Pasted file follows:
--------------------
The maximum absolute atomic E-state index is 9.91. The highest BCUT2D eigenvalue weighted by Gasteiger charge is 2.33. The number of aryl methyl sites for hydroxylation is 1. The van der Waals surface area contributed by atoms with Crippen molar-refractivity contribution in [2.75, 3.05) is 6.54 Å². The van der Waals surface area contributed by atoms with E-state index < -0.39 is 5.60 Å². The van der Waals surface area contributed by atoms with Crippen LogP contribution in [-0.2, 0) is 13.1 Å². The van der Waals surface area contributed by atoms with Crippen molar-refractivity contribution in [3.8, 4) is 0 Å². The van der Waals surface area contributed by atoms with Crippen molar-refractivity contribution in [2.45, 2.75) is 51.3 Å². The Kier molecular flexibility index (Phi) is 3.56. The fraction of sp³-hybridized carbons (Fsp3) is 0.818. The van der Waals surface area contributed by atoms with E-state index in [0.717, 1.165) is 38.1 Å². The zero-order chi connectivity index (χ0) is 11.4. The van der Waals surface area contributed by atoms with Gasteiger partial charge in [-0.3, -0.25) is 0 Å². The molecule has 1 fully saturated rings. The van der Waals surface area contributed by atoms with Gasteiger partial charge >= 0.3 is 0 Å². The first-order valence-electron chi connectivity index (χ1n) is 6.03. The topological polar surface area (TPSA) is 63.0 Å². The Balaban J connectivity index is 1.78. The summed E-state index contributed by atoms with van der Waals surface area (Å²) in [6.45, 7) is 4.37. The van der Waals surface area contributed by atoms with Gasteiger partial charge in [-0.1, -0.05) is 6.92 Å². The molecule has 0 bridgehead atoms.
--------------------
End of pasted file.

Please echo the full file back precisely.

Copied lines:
The maximum absolute atomic E-state index is 9.91. The highest BCUT2D eigenvalue weighted by Gasteiger charge is 2.33. The number of aryl methyl sites for hydroxylation is 1. The van der Waals surface area contributed by atoms with Crippen molar-refractivity contribution in [2.75, 3.05) is 6.54 Å². The van der Waals surface area contributed by atoms with E-state index < -0.39 is 5.60 Å². The van der Waals surface area contributed by atoms with Crippen LogP contribution in [-0.2, 0) is 13.1 Å². The van der Waals surface area contributed by atoms with Crippen molar-refractivity contribution in [3.8, 4) is 0 Å². The van der Waals surface area contributed by atoms with Crippen molar-refractivity contribution in [2.45, 2.75) is 51.3 Å². The Kier molecular flexibility index (Phi) is 3.56. The fraction of sp³-hybridized carbons (Fsp3) is 0.818. The van der Waals surface area contributed by atoms with E-state index in [0.717, 1.165) is 38.1 Å². The zero-order chi connectivity index (χ0) is 11.4. The van der Waals surface area contributed by atoms with Gasteiger partial charge in [-0.3, -0.25) is 0 Å². The molecule has 1 fully saturated rings. The van der Waals surface area contributed by atoms with Gasteiger partial charge >= 0.3 is 0 Å². The first-order valence-electron chi connectivity index (χ1n) is 6.03. The topological polar surface area (TPSA) is 63.0 Å². The Balaban J connectivity index is 1.78. The summed E-state index contributed by atoms with van der Waals surface area (Å²) in [6.45, 7) is 4.37. The van der Waals surface area contributed by atoms with Gasteiger partial charge in [-0.1, -0.05) is 6.92 Å². The molecule has 0 bridgehead atoms.